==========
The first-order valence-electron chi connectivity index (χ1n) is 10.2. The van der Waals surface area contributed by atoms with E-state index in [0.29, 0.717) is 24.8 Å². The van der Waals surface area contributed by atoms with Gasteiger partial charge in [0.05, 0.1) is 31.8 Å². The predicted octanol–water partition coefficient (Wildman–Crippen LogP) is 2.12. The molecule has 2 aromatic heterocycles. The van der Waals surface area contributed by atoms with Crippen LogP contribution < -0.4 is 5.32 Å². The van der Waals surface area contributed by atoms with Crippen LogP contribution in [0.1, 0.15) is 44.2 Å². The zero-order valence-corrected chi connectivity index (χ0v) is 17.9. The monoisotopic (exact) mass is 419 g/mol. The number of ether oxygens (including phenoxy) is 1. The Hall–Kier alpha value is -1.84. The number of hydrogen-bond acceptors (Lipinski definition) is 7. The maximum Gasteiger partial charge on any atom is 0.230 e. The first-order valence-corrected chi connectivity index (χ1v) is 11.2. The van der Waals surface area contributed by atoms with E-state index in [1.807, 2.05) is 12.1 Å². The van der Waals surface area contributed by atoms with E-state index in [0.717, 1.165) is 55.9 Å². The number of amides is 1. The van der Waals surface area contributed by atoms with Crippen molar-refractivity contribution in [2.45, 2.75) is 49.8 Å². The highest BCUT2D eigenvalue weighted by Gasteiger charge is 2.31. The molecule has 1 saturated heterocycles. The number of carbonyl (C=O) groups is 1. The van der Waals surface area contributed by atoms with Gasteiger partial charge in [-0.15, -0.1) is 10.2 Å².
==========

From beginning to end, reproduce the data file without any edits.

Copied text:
The first-order valence-electron chi connectivity index (χ1n) is 10.2. The van der Waals surface area contributed by atoms with E-state index in [0.29, 0.717) is 24.8 Å². The van der Waals surface area contributed by atoms with Gasteiger partial charge in [0.05, 0.1) is 31.8 Å². The predicted octanol–water partition coefficient (Wildman–Crippen LogP) is 2.12. The molecule has 2 aromatic heterocycles. The van der Waals surface area contributed by atoms with Crippen LogP contribution < -0.4 is 5.32 Å². The van der Waals surface area contributed by atoms with Crippen LogP contribution in [0.1, 0.15) is 44.2 Å². The zero-order valence-corrected chi connectivity index (χ0v) is 17.9. The monoisotopic (exact) mass is 419 g/mol. The number of ether oxygens (including phenoxy) is 1. The Hall–Kier alpha value is -1.84. The number of hydrogen-bond acceptors (Lipinski definition) is 7. The maximum Gasteiger partial charge on any atom is 0.230 e. The first-order valence-corrected chi connectivity index (χ1v) is 11.2. The van der Waals surface area contributed by atoms with E-state index in [1.807, 2.05) is 12.1 Å². The van der Waals surface area contributed by atoms with E-state index in [0.717, 1.165) is 55.9 Å². The number of amides is 1. The van der Waals surface area contributed by atoms with Crippen molar-refractivity contribution in [2.45, 2.75) is 49.8 Å². The highest BCUT2D eigenvalue weighted by Gasteiger charge is 2.31. The molecule has 1 saturated heterocycles. The number of carbonyl (C=O) groups is 1. The van der Waals surface area contributed by atoms with Gasteiger partial charge in [-0.15, -0.1) is 10.2 Å².